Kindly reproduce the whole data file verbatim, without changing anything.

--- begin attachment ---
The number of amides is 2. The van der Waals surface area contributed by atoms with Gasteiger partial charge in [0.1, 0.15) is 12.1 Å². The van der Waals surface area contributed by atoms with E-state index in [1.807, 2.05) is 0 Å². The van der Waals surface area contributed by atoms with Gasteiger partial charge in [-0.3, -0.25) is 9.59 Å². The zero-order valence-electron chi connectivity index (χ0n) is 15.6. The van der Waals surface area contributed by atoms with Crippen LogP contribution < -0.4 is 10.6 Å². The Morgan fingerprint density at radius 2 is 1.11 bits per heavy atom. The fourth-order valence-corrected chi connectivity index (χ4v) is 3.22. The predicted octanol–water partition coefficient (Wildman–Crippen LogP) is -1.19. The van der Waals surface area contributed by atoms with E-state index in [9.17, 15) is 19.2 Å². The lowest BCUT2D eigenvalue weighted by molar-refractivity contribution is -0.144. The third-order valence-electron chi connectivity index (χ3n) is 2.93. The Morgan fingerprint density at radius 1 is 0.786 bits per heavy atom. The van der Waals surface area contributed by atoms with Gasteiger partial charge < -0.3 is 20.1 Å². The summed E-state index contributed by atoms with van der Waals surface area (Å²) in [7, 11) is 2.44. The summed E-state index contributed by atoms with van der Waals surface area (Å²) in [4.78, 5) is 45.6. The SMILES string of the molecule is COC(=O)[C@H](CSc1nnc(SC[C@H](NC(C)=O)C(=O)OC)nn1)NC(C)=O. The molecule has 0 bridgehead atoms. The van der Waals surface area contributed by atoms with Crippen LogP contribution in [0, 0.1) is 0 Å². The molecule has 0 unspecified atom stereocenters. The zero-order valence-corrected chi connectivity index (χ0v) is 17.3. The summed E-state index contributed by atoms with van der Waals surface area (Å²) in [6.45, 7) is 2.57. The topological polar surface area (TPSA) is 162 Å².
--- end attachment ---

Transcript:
The number of amides is 2. The van der Waals surface area contributed by atoms with Gasteiger partial charge in [0.1, 0.15) is 12.1 Å². The van der Waals surface area contributed by atoms with E-state index in [1.807, 2.05) is 0 Å². The van der Waals surface area contributed by atoms with Gasteiger partial charge in [-0.3, -0.25) is 9.59 Å². The zero-order valence-electron chi connectivity index (χ0n) is 15.6. The van der Waals surface area contributed by atoms with Crippen LogP contribution < -0.4 is 10.6 Å². The Morgan fingerprint density at radius 2 is 1.11 bits per heavy atom. The fourth-order valence-corrected chi connectivity index (χ4v) is 3.22. The predicted octanol–water partition coefficient (Wildman–Crippen LogP) is -1.19. The van der Waals surface area contributed by atoms with E-state index in [9.17, 15) is 19.2 Å². The lowest BCUT2D eigenvalue weighted by molar-refractivity contribution is -0.144. The third-order valence-electron chi connectivity index (χ3n) is 2.93. The Morgan fingerprint density at radius 1 is 0.786 bits per heavy atom. The van der Waals surface area contributed by atoms with Gasteiger partial charge < -0.3 is 20.1 Å². The summed E-state index contributed by atoms with van der Waals surface area (Å²) in [7, 11) is 2.44. The summed E-state index contributed by atoms with van der Waals surface area (Å²) in [4.78, 5) is 45.6. The SMILES string of the molecule is COC(=O)[C@H](CSc1nnc(SC[C@H](NC(C)=O)C(=O)OC)nn1)NC(C)=O. The molecule has 0 bridgehead atoms. The van der Waals surface area contributed by atoms with Crippen LogP contribution in [0, 0.1) is 0 Å². The molecule has 0 unspecified atom stereocenters. The zero-order valence-corrected chi connectivity index (χ0v) is 17.3. The summed E-state index contributed by atoms with van der Waals surface area (Å²) in [6.45, 7) is 2.57. The topological polar surface area (TPSA) is 162 Å².